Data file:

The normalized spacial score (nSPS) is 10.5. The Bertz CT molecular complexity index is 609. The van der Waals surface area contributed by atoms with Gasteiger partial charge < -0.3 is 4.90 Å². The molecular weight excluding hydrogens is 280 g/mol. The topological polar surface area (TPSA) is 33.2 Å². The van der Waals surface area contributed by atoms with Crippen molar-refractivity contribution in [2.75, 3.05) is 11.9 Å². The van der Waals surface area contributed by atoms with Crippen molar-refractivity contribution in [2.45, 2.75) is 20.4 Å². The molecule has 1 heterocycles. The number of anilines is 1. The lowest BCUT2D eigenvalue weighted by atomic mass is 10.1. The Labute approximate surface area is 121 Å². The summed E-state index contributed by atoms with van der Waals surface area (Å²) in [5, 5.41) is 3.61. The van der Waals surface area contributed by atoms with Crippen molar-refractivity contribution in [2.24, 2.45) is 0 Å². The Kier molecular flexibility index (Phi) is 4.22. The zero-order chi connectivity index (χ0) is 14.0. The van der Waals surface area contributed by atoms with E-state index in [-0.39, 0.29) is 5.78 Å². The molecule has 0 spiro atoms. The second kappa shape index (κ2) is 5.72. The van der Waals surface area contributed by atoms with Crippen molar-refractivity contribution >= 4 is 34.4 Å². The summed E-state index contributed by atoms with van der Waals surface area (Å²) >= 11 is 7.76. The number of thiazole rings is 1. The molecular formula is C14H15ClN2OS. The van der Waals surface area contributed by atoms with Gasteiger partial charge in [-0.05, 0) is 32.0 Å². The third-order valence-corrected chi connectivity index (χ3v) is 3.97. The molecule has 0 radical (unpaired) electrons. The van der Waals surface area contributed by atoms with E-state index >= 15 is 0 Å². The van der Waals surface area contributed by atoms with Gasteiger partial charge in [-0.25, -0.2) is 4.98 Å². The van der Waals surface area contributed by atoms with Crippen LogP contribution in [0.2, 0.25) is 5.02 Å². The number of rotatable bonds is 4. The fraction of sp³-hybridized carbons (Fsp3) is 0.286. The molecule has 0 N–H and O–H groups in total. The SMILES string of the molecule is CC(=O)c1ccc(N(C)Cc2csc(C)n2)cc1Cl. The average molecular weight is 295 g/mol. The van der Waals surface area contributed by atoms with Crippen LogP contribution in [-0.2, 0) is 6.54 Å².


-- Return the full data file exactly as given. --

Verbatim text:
The normalized spacial score (nSPS) is 10.5. The Bertz CT molecular complexity index is 609. The van der Waals surface area contributed by atoms with Gasteiger partial charge < -0.3 is 4.90 Å². The molecular weight excluding hydrogens is 280 g/mol. The topological polar surface area (TPSA) is 33.2 Å². The van der Waals surface area contributed by atoms with Crippen molar-refractivity contribution in [2.75, 3.05) is 11.9 Å². The van der Waals surface area contributed by atoms with Crippen molar-refractivity contribution in [2.45, 2.75) is 20.4 Å². The molecule has 1 heterocycles. The number of anilines is 1. The lowest BCUT2D eigenvalue weighted by atomic mass is 10.1. The Labute approximate surface area is 121 Å². The summed E-state index contributed by atoms with van der Waals surface area (Å²) in [5, 5.41) is 3.61. The van der Waals surface area contributed by atoms with Crippen molar-refractivity contribution in [2.24, 2.45) is 0 Å². The Kier molecular flexibility index (Phi) is 4.22. The zero-order chi connectivity index (χ0) is 14.0. The van der Waals surface area contributed by atoms with E-state index in [-0.39, 0.29) is 5.78 Å². The molecule has 0 spiro atoms. The second kappa shape index (κ2) is 5.72. The van der Waals surface area contributed by atoms with Crippen molar-refractivity contribution >= 4 is 34.4 Å². The summed E-state index contributed by atoms with van der Waals surface area (Å²) >= 11 is 7.76. The number of thiazole rings is 1. The molecular formula is C14H15ClN2OS. The van der Waals surface area contributed by atoms with Gasteiger partial charge in [-0.05, 0) is 32.0 Å². The third-order valence-corrected chi connectivity index (χ3v) is 3.97. The molecule has 0 radical (unpaired) electrons. The van der Waals surface area contributed by atoms with E-state index >= 15 is 0 Å². The van der Waals surface area contributed by atoms with Gasteiger partial charge in [-0.25, -0.2) is 4.98 Å². The van der Waals surface area contributed by atoms with Crippen LogP contribution in [0.2, 0.25) is 5.02 Å². The number of rotatable bonds is 4. The fraction of sp³-hybridized carbons (Fsp3) is 0.286. The molecule has 0 N–H and O–H groups in total. The SMILES string of the molecule is CC(=O)c1ccc(N(C)Cc2csc(C)n2)cc1Cl. The average molecular weight is 295 g/mol. The van der Waals surface area contributed by atoms with Crippen LogP contribution in [-0.2, 0) is 6.54 Å².